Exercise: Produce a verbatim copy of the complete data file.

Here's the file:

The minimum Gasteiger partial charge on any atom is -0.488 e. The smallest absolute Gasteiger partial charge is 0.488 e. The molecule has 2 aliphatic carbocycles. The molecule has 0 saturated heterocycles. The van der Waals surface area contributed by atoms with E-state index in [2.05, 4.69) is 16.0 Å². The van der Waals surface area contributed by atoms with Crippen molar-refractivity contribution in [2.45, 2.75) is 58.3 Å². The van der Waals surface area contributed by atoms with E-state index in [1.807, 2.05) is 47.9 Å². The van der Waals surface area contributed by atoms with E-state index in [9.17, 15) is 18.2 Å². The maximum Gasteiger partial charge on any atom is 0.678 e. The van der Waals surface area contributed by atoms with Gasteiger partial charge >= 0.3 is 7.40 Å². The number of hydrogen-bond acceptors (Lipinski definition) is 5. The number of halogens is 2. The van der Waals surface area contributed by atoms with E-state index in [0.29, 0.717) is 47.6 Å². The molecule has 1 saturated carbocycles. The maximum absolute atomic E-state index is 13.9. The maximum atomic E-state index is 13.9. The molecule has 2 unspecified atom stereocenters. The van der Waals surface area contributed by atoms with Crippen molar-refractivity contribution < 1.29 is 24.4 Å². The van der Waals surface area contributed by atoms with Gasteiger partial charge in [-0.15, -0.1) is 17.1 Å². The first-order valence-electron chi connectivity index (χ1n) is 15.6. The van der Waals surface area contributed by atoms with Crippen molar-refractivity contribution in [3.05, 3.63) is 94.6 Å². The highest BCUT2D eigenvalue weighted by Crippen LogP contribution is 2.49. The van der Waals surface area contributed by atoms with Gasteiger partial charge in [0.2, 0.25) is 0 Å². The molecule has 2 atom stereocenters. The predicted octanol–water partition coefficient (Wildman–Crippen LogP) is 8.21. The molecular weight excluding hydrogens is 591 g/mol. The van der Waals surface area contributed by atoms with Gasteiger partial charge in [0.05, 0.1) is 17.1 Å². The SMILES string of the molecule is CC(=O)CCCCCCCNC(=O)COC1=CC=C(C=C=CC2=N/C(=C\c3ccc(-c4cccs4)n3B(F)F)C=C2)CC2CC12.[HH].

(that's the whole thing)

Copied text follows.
The minimum Gasteiger partial charge on any atom is -0.488 e. The smallest absolute Gasteiger partial charge is 0.488 e. The molecule has 2 aliphatic carbocycles. The molecule has 0 saturated heterocycles. The van der Waals surface area contributed by atoms with E-state index in [2.05, 4.69) is 16.0 Å². The van der Waals surface area contributed by atoms with Crippen molar-refractivity contribution in [2.45, 2.75) is 58.3 Å². The van der Waals surface area contributed by atoms with E-state index in [1.807, 2.05) is 47.9 Å². The van der Waals surface area contributed by atoms with E-state index in [9.17, 15) is 18.2 Å². The maximum Gasteiger partial charge on any atom is 0.678 e. The van der Waals surface area contributed by atoms with Gasteiger partial charge >= 0.3 is 7.40 Å². The number of hydrogen-bond acceptors (Lipinski definition) is 5. The number of halogens is 2. The van der Waals surface area contributed by atoms with E-state index in [0.29, 0.717) is 47.6 Å². The molecule has 1 saturated carbocycles. The maximum absolute atomic E-state index is 13.9. The maximum atomic E-state index is 13.9. The molecule has 2 unspecified atom stereocenters. The van der Waals surface area contributed by atoms with Crippen molar-refractivity contribution < 1.29 is 24.4 Å². The van der Waals surface area contributed by atoms with Gasteiger partial charge in [-0.15, -0.1) is 17.1 Å². The first-order valence-electron chi connectivity index (χ1n) is 15.6. The van der Waals surface area contributed by atoms with Crippen molar-refractivity contribution in [3.05, 3.63) is 94.6 Å². The highest BCUT2D eigenvalue weighted by Crippen LogP contribution is 2.49. The van der Waals surface area contributed by atoms with Gasteiger partial charge in [0.2, 0.25) is 0 Å². The molecule has 2 atom stereocenters. The predicted octanol–water partition coefficient (Wildman–Crippen LogP) is 8.21. The molecular weight excluding hydrogens is 591 g/mol. The van der Waals surface area contributed by atoms with Gasteiger partial charge in [0.05, 0.1) is 17.1 Å². The SMILES string of the molecule is CC(=O)CCCCCCCNC(=O)COC1=CC=C(C=C=CC2=N/C(=C\c3ccc(-c4cccs4)n3B(F)F)C=C2)CC2CC12.[HH].